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Patient care assistant training

By: Carol Tierney, PhD, RN, NEA-BC; Lori Wood; Julie A. Holt, MSN, RN, CENP; and Jamie Heidrich, MSN, RN, CNL, CEN

This organization-specific course enhanced competency and saved time and money.


  • Acute care patient care assistants (PCAs) and nursing staff reported insufficient training for new PCAs.
  • In response to this feedback, nursing and hospital and developed an in-house training program that reduced the time and costs associated with new PCA education.

The U.S. Bureau of Labor Statistics projects that 195,400 RNs will leave the nursing profession from 2021 to 2031. Addressing this predicted nursing shortage will require innovative approaches and the support of well-trained assistive healthcare personnel, including patient care assistants (PCAs). To ensure these unlicensed healthcare workers can meet the demands of the work required of them, they must receive appropriate training and ongoing education.

At The Christ Hospital Health Network (TCHHN) in Cincinnati, Ohio, feedback regarding training courses attended by new-hire PCAs during the onboarding process indicated that they weren’t receiving instruction appropriate to their work in an acute care hospital. To address this shortfall, the chief nursing officer set out to create an internal PCA course (with didactic, simulation, clinical experience, and testing components) to provide knowledge, skills, and competency customized to the organization.

Inadequate training

TCHHN, which first received American Nurses Credentialing Center Magnet® recognition in 2010 and most recently in 2020, has over 2,000 frontline team members (including RNs, licensed practical nurses, and PCAs) who provide direct patient care. The previous onboarding process for PCAs included a state tested nursing assistant (STNA) program offered by a local career training facility. Many PCAs reported that the curriculum didn’t cover the skill and time management needs of an acute care facility; it focused on long-term care/skilled nursing facilities. As a result, unit educators had to supplement onboarding of new-to-healthcare PCAs with impromptu training, including taking vital signs, using hospital equipment, conducting blood sugar testing, collecting specimens, and performing ECGs.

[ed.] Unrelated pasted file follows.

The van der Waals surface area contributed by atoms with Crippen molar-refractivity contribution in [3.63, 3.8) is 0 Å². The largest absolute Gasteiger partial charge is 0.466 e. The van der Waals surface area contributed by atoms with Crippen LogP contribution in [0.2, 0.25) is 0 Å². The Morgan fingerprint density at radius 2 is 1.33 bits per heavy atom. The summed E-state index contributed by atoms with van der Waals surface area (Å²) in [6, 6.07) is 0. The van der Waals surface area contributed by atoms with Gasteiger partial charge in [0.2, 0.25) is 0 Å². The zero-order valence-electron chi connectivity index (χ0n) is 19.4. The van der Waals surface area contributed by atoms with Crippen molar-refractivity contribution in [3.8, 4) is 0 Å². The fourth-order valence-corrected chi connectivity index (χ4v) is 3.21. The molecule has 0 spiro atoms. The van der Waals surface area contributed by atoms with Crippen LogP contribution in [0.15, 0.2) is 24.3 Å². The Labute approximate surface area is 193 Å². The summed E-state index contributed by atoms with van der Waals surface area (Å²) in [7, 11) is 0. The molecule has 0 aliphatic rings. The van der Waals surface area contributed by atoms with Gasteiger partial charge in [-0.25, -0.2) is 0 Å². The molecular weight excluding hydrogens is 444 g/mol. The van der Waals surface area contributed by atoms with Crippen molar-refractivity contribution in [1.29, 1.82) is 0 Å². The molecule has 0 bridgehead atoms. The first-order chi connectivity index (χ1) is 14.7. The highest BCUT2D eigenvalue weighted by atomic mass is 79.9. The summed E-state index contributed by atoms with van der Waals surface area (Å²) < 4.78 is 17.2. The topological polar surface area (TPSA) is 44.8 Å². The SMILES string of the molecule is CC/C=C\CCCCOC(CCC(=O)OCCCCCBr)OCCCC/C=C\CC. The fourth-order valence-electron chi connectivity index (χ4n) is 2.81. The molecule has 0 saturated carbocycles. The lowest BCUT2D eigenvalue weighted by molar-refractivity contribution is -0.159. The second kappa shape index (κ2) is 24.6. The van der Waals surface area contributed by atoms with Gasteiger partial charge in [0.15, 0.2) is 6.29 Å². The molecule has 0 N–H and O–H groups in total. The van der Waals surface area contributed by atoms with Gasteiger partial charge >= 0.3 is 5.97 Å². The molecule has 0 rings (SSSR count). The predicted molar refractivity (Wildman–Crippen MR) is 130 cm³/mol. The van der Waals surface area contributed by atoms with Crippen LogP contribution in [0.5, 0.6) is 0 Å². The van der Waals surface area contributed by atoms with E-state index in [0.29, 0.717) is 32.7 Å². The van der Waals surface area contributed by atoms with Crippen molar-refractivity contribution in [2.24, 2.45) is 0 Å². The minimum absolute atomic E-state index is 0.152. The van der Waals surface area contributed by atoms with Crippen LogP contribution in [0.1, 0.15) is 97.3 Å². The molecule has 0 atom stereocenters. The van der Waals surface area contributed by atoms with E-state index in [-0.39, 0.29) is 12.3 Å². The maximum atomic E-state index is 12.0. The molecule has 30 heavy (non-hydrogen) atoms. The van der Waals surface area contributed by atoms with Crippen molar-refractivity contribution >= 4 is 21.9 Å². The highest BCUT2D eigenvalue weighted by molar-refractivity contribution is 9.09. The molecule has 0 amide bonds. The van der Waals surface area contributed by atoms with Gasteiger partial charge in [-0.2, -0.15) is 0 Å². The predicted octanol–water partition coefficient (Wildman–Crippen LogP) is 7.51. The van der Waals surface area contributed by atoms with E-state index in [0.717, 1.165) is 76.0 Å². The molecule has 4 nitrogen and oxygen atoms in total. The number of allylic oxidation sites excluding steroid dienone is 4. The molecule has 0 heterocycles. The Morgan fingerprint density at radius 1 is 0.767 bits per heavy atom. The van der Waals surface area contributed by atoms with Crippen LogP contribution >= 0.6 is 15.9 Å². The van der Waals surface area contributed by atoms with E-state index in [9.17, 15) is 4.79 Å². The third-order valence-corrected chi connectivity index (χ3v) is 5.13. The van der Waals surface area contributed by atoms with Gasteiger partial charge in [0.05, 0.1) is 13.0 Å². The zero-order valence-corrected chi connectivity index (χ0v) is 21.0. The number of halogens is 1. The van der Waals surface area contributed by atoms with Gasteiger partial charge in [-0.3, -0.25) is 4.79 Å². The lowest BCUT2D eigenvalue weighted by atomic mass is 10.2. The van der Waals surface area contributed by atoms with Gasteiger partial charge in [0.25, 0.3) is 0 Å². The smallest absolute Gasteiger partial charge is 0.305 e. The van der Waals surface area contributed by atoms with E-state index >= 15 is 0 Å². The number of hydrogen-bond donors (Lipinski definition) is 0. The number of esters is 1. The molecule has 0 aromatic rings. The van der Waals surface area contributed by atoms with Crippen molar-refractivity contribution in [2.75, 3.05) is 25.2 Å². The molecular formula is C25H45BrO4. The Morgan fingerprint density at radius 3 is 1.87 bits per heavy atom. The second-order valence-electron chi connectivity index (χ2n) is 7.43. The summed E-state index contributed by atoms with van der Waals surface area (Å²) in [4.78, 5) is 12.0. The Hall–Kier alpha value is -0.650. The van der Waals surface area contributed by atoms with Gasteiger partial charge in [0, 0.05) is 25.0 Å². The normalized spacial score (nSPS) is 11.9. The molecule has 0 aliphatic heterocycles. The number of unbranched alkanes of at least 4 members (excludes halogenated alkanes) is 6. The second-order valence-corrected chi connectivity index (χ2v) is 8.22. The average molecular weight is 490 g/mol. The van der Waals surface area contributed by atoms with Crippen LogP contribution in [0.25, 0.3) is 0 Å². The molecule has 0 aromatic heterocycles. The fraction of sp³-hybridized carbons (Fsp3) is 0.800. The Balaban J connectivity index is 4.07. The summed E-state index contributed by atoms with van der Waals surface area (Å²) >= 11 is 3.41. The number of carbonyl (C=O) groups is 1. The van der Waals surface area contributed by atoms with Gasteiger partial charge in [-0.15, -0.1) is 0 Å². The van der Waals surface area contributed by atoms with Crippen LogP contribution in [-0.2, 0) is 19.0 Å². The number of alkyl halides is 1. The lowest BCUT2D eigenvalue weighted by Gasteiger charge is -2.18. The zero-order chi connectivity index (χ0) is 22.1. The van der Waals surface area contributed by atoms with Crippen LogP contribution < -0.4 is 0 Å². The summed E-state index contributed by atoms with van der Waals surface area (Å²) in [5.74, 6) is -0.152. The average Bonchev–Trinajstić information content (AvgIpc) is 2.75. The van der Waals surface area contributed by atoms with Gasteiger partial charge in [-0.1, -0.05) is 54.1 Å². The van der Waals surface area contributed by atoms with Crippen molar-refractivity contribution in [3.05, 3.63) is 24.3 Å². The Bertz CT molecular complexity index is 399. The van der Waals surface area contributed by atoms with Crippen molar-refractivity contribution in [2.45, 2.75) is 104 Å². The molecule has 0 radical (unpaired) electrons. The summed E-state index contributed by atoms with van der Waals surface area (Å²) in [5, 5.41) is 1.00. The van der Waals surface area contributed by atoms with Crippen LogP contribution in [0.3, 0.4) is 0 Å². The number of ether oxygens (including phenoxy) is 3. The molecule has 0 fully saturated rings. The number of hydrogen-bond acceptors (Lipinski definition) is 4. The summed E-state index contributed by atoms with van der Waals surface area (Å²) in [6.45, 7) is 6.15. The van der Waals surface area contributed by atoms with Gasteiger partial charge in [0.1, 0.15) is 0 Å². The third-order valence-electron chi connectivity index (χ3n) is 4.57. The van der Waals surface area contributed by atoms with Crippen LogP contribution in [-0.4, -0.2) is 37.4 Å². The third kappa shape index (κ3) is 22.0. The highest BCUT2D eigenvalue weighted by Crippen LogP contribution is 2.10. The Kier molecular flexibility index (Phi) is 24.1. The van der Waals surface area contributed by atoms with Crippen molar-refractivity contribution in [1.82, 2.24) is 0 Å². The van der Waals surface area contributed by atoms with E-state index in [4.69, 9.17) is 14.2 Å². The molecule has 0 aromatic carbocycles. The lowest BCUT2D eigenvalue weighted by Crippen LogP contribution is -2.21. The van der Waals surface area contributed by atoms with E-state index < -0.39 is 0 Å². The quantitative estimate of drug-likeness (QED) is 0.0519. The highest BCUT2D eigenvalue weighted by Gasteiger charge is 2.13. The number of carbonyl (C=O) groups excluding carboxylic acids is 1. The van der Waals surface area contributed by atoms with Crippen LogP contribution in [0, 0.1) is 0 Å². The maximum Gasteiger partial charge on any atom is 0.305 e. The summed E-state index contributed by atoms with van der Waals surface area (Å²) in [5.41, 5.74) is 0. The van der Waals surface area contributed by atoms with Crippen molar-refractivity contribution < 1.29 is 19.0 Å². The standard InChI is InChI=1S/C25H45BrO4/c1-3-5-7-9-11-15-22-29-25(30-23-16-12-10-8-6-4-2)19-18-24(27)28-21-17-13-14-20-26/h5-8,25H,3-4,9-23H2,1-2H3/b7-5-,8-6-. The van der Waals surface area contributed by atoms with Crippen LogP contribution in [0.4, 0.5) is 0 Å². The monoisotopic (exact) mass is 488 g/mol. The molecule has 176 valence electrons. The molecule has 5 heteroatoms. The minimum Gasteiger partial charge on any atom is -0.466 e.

In addition, the state of Ohio STNA certification requires annual continuing education specific to long-term care/skilled nursing facilities. PCAs credentialed under the STNA struggled to maintain their certification while employed in the acute care environment. The hospital received only a minimal return on investment by sending new team members to external STNA training.